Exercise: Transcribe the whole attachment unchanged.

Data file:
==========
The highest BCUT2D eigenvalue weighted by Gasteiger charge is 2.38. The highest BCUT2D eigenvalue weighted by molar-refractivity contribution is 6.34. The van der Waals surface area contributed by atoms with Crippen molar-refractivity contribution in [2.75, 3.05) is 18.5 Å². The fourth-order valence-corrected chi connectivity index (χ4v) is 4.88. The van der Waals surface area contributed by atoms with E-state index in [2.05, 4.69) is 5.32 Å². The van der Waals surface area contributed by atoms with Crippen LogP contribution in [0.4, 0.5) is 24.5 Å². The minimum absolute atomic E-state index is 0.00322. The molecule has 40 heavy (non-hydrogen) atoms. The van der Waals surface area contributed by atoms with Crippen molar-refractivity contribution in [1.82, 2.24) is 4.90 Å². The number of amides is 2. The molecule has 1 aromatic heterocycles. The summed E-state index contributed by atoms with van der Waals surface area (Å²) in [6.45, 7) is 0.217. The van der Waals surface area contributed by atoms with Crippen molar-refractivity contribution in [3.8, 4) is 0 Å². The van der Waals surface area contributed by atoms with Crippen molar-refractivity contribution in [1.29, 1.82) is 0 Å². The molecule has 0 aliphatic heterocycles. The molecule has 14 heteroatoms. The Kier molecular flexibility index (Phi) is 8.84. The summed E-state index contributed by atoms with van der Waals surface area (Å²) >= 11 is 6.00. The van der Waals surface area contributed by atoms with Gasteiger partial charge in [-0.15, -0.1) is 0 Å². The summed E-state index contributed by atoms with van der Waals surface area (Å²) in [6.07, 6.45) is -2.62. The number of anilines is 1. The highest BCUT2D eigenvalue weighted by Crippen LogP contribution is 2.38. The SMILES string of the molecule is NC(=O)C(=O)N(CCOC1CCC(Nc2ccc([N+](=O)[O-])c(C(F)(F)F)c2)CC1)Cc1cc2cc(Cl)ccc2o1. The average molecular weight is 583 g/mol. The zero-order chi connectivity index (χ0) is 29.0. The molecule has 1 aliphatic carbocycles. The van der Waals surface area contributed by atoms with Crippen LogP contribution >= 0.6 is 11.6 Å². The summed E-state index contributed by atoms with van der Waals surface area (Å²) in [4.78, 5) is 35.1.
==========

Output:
The highest BCUT2D eigenvalue weighted by Gasteiger charge is 2.38. The highest BCUT2D eigenvalue weighted by molar-refractivity contribution is 6.34. The van der Waals surface area contributed by atoms with Crippen molar-refractivity contribution in [2.75, 3.05) is 18.5 Å². The fourth-order valence-corrected chi connectivity index (χ4v) is 4.88. The van der Waals surface area contributed by atoms with E-state index in [2.05, 4.69) is 5.32 Å². The van der Waals surface area contributed by atoms with Crippen LogP contribution in [0.4, 0.5) is 24.5 Å². The minimum absolute atomic E-state index is 0.00322. The molecule has 40 heavy (non-hydrogen) atoms. The van der Waals surface area contributed by atoms with Crippen molar-refractivity contribution in [1.82, 2.24) is 4.90 Å². The number of amides is 2. The molecule has 1 aromatic heterocycles. The summed E-state index contributed by atoms with van der Waals surface area (Å²) in [6.45, 7) is 0.217. The van der Waals surface area contributed by atoms with Crippen molar-refractivity contribution in [3.8, 4) is 0 Å². The van der Waals surface area contributed by atoms with Crippen molar-refractivity contribution in [1.29, 1.82) is 0 Å². The molecule has 0 aliphatic heterocycles. The molecule has 14 heteroatoms. The Kier molecular flexibility index (Phi) is 8.84. The summed E-state index contributed by atoms with van der Waals surface area (Å²) >= 11 is 6.00. The van der Waals surface area contributed by atoms with Gasteiger partial charge in [-0.15, -0.1) is 0 Å². The summed E-state index contributed by atoms with van der Waals surface area (Å²) in [6.07, 6.45) is -2.62. The number of anilines is 1. The highest BCUT2D eigenvalue weighted by Crippen LogP contribution is 2.38. The SMILES string of the molecule is NC(=O)C(=O)N(CCOC1CCC(Nc2ccc([N+](=O)[O-])c(C(F)(F)F)c2)CC1)Cc1cc2cc(Cl)ccc2o1. The average molecular weight is 583 g/mol. The zero-order chi connectivity index (χ0) is 29.0. The molecule has 1 aliphatic carbocycles. The van der Waals surface area contributed by atoms with Crippen LogP contribution >= 0.6 is 11.6 Å². The summed E-state index contributed by atoms with van der Waals surface area (Å²) in [4.78, 5) is 35.1.